Even though you cannot contract squirrel pox from coming into contact with a squirrel, it's always best to wash your hands, clothes or any other surfaces that a wild animal has touched as they can carry other disease-causing viruses and bacteria.  

You should see your doctor if you have any concerning new skin lesions or rashes appearing after contact with a squirrel, as this could be a sign of another disease. This includes the rare condition called leprosy. You can be at risk of infection if you have come into close contact with a squirrel (such as by handling one), as squirrels carry the bacteria that causes leprosy. 


Squirrel pox is a big problem for conservationists in the UK. The disease is painful and causes major suffering in infected red squirrels. It has devastated the UK’s red squirrel population, an important species of the UK’s native wildlife. The current efforts to prevent the spread of the virus, and the red squirrels' UK-wide extinction, have been marginally successful. However, the last squirrel pox-free population of red squirrels in the Scottish Highlands will also succumb to an outbreak if more efforts are not employed. As a member of the public, you can contribute to the protection of red squirrels in your local area by learning and being aware of the situation and what to do if you ever come across a squirrel with the squirrel pox virus. 


  1. Gurnell J, Wauters LA, Lurz PWW, Tosi G. Alien species and interspecific competition: effects of introduced eastern grey squirrels on red squirrel population dynamics. Journal of Animal Ecology. 2004;73(1): 26–35. https://doi.org/10.1111/j.1365-2656.2004.00791.x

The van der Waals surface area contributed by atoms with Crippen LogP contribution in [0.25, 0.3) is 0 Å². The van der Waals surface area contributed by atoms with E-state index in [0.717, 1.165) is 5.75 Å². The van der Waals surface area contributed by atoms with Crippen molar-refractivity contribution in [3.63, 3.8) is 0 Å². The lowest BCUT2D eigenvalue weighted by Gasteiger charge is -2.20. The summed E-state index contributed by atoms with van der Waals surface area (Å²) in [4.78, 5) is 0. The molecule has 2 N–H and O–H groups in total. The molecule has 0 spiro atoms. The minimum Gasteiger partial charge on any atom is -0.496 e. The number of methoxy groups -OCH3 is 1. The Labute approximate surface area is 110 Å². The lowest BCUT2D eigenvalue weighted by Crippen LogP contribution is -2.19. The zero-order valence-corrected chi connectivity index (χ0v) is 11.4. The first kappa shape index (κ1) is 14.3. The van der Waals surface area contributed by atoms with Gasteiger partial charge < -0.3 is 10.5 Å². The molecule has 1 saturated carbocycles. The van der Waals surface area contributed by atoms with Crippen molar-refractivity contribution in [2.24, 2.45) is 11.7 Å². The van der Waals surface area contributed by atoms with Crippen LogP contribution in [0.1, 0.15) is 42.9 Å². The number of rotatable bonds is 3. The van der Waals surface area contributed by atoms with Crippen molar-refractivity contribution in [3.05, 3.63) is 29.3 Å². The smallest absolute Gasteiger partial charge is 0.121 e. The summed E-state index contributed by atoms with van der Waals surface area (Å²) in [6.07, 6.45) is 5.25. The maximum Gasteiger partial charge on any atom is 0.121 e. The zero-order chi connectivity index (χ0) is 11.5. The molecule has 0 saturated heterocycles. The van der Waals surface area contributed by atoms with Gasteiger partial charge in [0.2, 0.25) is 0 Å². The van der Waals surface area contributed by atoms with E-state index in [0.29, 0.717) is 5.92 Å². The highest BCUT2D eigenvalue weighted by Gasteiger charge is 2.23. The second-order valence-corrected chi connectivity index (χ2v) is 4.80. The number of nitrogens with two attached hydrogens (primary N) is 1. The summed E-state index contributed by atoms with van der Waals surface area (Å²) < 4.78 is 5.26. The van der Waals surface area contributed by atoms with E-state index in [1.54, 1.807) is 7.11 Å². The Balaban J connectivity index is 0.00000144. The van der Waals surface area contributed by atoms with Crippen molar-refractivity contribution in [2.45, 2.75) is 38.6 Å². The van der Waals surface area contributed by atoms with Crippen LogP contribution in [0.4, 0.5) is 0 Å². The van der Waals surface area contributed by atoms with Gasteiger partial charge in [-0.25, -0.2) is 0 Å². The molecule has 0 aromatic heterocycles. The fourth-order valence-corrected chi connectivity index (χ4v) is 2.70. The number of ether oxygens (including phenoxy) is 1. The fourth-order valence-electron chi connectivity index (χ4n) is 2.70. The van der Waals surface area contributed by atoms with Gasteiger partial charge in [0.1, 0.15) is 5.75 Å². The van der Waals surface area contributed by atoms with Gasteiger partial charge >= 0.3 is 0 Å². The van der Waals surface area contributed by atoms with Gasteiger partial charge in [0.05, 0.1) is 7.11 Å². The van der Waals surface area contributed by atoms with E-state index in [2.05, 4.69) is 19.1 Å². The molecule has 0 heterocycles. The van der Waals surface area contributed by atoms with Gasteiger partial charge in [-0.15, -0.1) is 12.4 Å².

2. Tompkins DM, Sainsbury AW, Nettleton P, Buxton D, Gurnell J. Parapoxvirus causes a deleterious disease in red squirrels associated with UK population declines. Proceedings of the Royal Society of London. Series B: Biological Sciences. 2002;269(1490): 529–533. https://doi.org/10.1098/rspb.2001.1897
  3. Collins LM, Warnock ND, Tosh DG, McInnes C, Everest D, Montgomery WI, et al. Squirrelpox virus: assessing prevalence, transmission and environmental degradation. PLOS ONE. 2014;9(2): e89521. https://doi.org/10.1371/journal.pone.0089521
  4. Bruemmer CM, Rushton SP, Gurnell J, Lurz PWW, Nettleton P, Sainsbury AW, et al. Epidemiology of squirrelpox virus in grey squirrels in the UK. Epidemiology & Infection. 2010;138(7): 941–950. https://doi.org/10.1017/S0950268810000816.
This content is purely informational and isn’t medical guidance. It shouldn’t replace professional medical counsel. Always consult your physician regarding treatment risks and benefits. See our editorial standards for more details.

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Amy Murtagh

BSc Veterinary Bioscience - Bachelors of Science, University of Glasgow

Amy is a recent graduate from Glasgow's School of Biodiversity, One Health and Veterinary Medicine with a particular interest in science communication in these subject areas.